What economic inefficiencies does the original Uber operating model exploit? How does your answer change for drivers who rent cars to provide Uber services

Uber(c)
Founded in 2009 by Travis Kalanick, Uber provides transportation service in U.S.,
European, and Asian cities. In the year 2014, its gross revenues were $2.957 billion, net
revenue after commissions and incentives, $495 million, cost of revenue, $400 million,
operating expenses, $661 million, for EBIT of -$565 million.
The original Uber model of operations was for the driver to use her/his own vehicle and offer
services as and when they liked. The Uber webpage to drivers emphasizes, “Drive your
own car using the Uber Partner app to find riders in your area. Set your own schedule. Get
paid weekly.” More recently, Uber has arranged for drivers to rent cars so as to provide
Uber services.
Uber clients book and pay for rides through the smartphone. After each ride, the Uber client
rates the driver on a scale from 1 to 5. If a driver’s rating falls below a particular level, Uber
discontinues her/him from offering the service. Uber also allows drivers to rate clients.
In January 2015, Uber extended fare cuts from the largest U.S. markets to 48 more
cities. Uber asserted that the lower fares would benefit clients and drivers: “with the
increased demand, drivers’ income goes up as well. More demand turns into significantly
more efficiency for the driver, more trips for every hour, and more earnings for every hour
on the road”.
By contrast with Uber, whose drivers provide service with private cars, the Chinese
services, Didi Dache (backed by Tencent) and Kuai Di Dache (backed by Alibaba) are
smartphone-based applications to book taxis. In 2015, faced with competition from Uber
(backed by search engine Baidu), Didi Dache and Kuai Di Dache merged. Following the
merger, they continue to operate as separate services.
(a) What economic inefficiencies does the original Uber operating model exploit? How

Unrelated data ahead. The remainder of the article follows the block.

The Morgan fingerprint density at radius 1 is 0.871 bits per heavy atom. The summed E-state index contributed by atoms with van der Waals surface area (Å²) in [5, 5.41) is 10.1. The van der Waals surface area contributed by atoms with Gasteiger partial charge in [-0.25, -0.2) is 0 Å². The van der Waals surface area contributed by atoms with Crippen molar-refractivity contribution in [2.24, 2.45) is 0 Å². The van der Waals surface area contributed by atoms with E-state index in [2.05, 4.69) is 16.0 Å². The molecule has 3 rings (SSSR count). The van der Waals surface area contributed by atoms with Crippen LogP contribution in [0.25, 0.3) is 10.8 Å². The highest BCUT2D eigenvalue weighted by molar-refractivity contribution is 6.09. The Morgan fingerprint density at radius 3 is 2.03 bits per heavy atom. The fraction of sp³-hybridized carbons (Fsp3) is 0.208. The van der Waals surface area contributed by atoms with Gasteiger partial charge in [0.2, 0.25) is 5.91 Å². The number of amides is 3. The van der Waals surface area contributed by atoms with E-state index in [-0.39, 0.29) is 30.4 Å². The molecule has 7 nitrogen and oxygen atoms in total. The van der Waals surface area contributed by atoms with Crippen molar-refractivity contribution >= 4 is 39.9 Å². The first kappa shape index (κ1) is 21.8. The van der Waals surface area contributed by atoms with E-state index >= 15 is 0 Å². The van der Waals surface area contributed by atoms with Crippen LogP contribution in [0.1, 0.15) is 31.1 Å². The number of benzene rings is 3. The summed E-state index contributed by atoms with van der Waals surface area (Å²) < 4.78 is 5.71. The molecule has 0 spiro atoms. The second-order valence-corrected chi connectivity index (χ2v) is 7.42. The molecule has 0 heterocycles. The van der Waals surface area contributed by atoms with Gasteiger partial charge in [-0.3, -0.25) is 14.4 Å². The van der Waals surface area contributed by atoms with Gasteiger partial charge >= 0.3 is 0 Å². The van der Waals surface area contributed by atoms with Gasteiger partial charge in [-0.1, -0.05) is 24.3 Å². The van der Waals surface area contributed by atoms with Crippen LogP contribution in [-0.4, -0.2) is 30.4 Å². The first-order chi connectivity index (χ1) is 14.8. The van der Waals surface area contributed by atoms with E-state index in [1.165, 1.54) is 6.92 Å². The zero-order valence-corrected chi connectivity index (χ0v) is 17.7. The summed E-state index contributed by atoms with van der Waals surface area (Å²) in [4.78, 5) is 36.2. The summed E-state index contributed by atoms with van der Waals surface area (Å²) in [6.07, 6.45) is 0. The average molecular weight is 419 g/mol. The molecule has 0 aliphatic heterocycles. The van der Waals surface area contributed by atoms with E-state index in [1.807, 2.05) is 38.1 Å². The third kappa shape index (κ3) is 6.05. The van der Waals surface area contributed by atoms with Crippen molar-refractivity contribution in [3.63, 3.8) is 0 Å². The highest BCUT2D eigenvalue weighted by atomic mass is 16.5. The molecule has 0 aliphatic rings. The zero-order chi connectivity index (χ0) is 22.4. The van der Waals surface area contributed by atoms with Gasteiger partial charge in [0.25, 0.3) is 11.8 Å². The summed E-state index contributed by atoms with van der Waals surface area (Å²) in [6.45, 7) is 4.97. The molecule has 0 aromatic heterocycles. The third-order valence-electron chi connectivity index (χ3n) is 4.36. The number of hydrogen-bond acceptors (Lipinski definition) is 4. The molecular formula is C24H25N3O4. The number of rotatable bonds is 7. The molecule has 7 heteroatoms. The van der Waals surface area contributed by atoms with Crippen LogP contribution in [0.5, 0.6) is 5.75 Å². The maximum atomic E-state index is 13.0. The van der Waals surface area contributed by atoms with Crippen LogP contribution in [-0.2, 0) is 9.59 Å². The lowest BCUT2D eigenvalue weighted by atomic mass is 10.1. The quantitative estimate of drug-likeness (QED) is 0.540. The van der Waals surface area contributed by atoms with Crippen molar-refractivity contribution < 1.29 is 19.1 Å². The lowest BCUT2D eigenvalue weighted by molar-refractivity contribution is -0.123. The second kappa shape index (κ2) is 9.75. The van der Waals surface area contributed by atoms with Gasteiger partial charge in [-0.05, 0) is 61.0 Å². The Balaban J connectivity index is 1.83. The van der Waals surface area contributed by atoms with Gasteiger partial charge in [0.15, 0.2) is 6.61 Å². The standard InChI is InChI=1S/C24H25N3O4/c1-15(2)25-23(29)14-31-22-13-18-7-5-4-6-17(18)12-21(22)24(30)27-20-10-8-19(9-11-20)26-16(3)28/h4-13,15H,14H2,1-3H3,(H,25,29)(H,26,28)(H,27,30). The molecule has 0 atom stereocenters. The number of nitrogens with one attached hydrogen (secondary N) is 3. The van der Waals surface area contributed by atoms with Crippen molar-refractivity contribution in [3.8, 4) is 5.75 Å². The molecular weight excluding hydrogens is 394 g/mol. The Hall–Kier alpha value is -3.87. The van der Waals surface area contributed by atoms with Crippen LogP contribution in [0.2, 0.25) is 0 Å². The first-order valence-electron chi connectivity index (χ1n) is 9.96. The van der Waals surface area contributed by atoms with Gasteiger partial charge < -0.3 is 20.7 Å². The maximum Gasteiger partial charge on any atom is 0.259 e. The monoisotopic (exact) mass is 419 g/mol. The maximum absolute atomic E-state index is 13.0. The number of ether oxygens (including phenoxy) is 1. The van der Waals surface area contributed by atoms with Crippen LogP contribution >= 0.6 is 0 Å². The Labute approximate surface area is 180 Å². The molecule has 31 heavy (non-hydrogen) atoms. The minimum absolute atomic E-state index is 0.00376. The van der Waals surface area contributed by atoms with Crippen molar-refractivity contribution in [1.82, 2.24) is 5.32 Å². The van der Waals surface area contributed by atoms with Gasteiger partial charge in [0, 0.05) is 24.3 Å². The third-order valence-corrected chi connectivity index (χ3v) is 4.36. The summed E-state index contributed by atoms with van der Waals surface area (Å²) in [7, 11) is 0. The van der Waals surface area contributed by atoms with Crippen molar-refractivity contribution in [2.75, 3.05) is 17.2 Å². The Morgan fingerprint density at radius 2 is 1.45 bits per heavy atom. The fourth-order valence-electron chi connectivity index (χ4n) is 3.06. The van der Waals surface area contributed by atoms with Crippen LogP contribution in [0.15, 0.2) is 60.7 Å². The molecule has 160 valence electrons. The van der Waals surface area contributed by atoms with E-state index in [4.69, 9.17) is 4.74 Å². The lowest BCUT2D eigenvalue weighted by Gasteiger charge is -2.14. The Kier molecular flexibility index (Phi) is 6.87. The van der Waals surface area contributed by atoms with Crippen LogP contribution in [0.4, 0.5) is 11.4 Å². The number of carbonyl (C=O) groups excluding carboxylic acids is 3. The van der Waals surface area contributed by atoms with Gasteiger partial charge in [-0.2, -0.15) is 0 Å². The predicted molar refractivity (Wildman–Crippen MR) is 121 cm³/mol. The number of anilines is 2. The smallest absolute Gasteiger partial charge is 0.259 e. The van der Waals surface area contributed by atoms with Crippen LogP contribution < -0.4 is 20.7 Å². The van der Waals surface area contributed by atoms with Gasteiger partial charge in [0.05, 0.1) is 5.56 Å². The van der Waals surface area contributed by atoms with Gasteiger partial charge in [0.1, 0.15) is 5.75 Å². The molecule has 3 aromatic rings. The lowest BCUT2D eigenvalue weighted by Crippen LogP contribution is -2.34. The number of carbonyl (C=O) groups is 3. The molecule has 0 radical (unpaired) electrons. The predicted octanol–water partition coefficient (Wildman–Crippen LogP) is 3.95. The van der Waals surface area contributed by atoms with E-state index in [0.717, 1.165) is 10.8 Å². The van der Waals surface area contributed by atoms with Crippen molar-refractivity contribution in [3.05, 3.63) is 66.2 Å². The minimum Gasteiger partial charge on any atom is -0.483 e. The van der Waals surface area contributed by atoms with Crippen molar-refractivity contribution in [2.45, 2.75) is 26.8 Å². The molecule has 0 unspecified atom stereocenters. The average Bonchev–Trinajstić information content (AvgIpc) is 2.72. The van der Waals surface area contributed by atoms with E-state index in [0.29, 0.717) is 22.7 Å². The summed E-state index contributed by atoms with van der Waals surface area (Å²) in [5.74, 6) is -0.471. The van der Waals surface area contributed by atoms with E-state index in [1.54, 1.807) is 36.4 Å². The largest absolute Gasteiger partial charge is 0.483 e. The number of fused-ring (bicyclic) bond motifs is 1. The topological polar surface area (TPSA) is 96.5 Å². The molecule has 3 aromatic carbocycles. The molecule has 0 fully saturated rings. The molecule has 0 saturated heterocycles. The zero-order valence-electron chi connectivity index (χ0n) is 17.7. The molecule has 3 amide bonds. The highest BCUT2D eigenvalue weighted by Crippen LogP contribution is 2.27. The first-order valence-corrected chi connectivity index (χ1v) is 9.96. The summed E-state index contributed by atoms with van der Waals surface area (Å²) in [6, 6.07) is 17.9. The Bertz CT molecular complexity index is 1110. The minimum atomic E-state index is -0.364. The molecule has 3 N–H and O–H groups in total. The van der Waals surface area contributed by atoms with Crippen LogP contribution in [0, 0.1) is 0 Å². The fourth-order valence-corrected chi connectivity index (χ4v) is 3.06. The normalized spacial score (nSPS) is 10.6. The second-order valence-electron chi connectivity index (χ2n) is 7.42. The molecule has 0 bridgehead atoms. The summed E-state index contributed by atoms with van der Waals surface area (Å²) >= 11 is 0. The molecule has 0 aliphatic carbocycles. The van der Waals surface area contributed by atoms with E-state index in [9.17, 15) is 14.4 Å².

does your answer change for drivers who rent cars to provide Uber services?
Compare the economic inefficiencies addressed by Uber vis-à-vis Didi Dache.
(b) What economic concept relates a cut in prices to an increase in demand? Explain
how to use this concept to calculate the change in revenue from a 1% cut in prices.
In Chicago, the reduction of fares by 23% led to 12% increase in revenue. What do
these data imply about the concept in (b)?
(c) On a figure with dollars per hour on the vertical axis and hours of labor supplied on
the horizontal axis, please sketch the driver’s marginal benefit from providing labor.
Note: If the driver supplies more hours, she raises the probability of getting work, but
at a diminishing rate.
(i) Explain how a reduction in the fare affects the marginal benefit from providing
labor. Consider both the direct effect of the fare and the indirect effect (lower
fare attracts more customers and raises the probability that the driver gets work).
(ii) From a driver’s viewpoint, what is the optimal quantity of labor to supply?
(c) May 2016. This case study is based in part on: Uber, Blog, January 8, 2015; The Information,
“Uber’s Losses Grow, But So Do Its Profit Projections”, January 11, 2016; Uber.com,
https://www.uber.com/driver-jobs [Accessed, May 14, 2016]; Business Insider, “Uber’s internal
charts show how its driver-rating system actually works”, February 11, 2015.
(iii) Intuitively, does an increase in earnings necessarily make drivers better off?

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